Wauwatosa fire, police asked to bring in more money
Writing more parking tickets may be option, alderman suggests
With the city under budgetary pressures, the Wauwatosa Police and Fire departments have been asked to pursue revenue-raising strategies, including, for the Police Department, writing more parking tickets.
At last week's meeting on the 2013 budget, Alderman Joel Tilleson urged Police Chief Barry Weber to prioritize parking enforcement - calling it a "money maker for the city" - on slow nights, and sought to explore the idea of more often employing city ordnances for law enforcement, as opposed to enforcing state laws that are prosecuted by the Milwaukee County District Attorney's Office. Such a move would cut down officer overtime, he said.
"For myself, looking at some of the realities of the next budget, in 2014," Tilleson said in an interview, "it would make sense if the Police Department could help shore up and bring some money to the table to offset some of the tough realities we're going to face. So, if that means creating a source of revenue, then I'm all for that."
The department expects to collect $540,000 from citations for parking violations this year.
Weber said he recognizes the pressure the city is under, but that his night-shift officers already are writing about as many parking tickets as they can while still protecting the city. Evening staffing is low as it is, and one crime or safety event in an evening means little or no parking enforcement for the night.
"I don't think it'll change anything for us," Weber said of Tilleson's proposal.
Focus on city laws
"The priority of the Police Department should be, and I firmly believe that it is, to serve and protect, and I stand by that," Tilleson said. "They're not out there to make money, and we don't expect them to make money, but, if in the act of serving and protecting, they can contribute to their budget, then I support that as well."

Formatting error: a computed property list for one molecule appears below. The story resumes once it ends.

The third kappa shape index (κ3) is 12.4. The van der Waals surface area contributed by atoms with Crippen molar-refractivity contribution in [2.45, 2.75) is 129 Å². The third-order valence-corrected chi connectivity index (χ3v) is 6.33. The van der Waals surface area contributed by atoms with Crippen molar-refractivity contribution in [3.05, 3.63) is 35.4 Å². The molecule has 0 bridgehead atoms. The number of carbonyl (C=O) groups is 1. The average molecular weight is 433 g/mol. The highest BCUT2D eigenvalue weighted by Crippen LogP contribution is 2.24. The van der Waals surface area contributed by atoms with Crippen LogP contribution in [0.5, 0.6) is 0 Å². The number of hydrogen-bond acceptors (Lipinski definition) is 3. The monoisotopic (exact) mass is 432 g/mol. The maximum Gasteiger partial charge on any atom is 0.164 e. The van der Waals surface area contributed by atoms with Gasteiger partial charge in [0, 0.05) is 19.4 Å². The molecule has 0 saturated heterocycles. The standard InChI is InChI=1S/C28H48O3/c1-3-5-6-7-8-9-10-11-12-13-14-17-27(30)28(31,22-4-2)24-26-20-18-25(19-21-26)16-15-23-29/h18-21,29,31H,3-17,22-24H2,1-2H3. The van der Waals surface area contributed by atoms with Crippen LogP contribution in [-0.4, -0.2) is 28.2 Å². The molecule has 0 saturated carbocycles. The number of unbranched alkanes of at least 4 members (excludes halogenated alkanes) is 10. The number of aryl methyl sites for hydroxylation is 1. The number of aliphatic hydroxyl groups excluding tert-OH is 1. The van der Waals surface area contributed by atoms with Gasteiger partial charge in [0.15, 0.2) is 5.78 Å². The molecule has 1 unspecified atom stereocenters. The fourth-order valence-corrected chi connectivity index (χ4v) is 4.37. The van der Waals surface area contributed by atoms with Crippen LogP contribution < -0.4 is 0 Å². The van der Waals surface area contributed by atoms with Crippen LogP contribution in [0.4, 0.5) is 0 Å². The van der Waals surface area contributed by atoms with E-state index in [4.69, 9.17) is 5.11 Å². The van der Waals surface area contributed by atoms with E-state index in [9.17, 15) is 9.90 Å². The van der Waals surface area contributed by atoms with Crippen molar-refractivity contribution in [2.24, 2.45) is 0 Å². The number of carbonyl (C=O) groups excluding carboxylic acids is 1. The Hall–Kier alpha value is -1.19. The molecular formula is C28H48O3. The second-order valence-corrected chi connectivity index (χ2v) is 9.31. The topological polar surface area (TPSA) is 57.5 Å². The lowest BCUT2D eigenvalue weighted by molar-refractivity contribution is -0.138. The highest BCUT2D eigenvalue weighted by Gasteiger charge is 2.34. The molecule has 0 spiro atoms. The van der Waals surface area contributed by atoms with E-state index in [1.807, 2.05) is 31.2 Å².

Tilleson also said he is interested in exploring the use of city ordinance enforcement as a more efficient prosecutorial process. City officers spend hours as witnesses at the courthouse in downtown Milwaukee, much of it overtime.
Weber said the state is pretty clear on the kinds of violations that should be referred to the district attorney's office.
"There might be room for some discussions on that," he said of ordinance enforcement. "We're open to the discussions, but at the same time, we want to make sure that we're doing things in the right way and for the right reasons."
The district attorney's office offers a degree of uniformity in prosecution, he said.
"We tell the guys to go out there and enforce the law, especially the violations that are going to cause accidents or cause injuries; that's what we're going to be concerned about," he said.
Weber said when municipal citations go unpaid, they eventually result in "time in the House of Correction, which we pay for."
Fire house mechanics
The Fire Department, under similar pressures, has developed a shared shop and mechanic arrangement with the North Shore Fire Department that Fire Chief Rob Ugaste said could become a moneymaker by performing contract warranty work on fire vehicles for departments in the area.
Other revenue sources include EMS transport fees, generally covered by insurance companies, that have bought in $500,000 in the last five years, among other things.
City Finance Director John Ruggini said state legislative action restricting levy increases has forced municipalities to rethink how they raise money.
For city departments including Police and Fire, "We ask them for levy reduction strategies," he said, which means both cuts in spending and employing methods of raising revenue.
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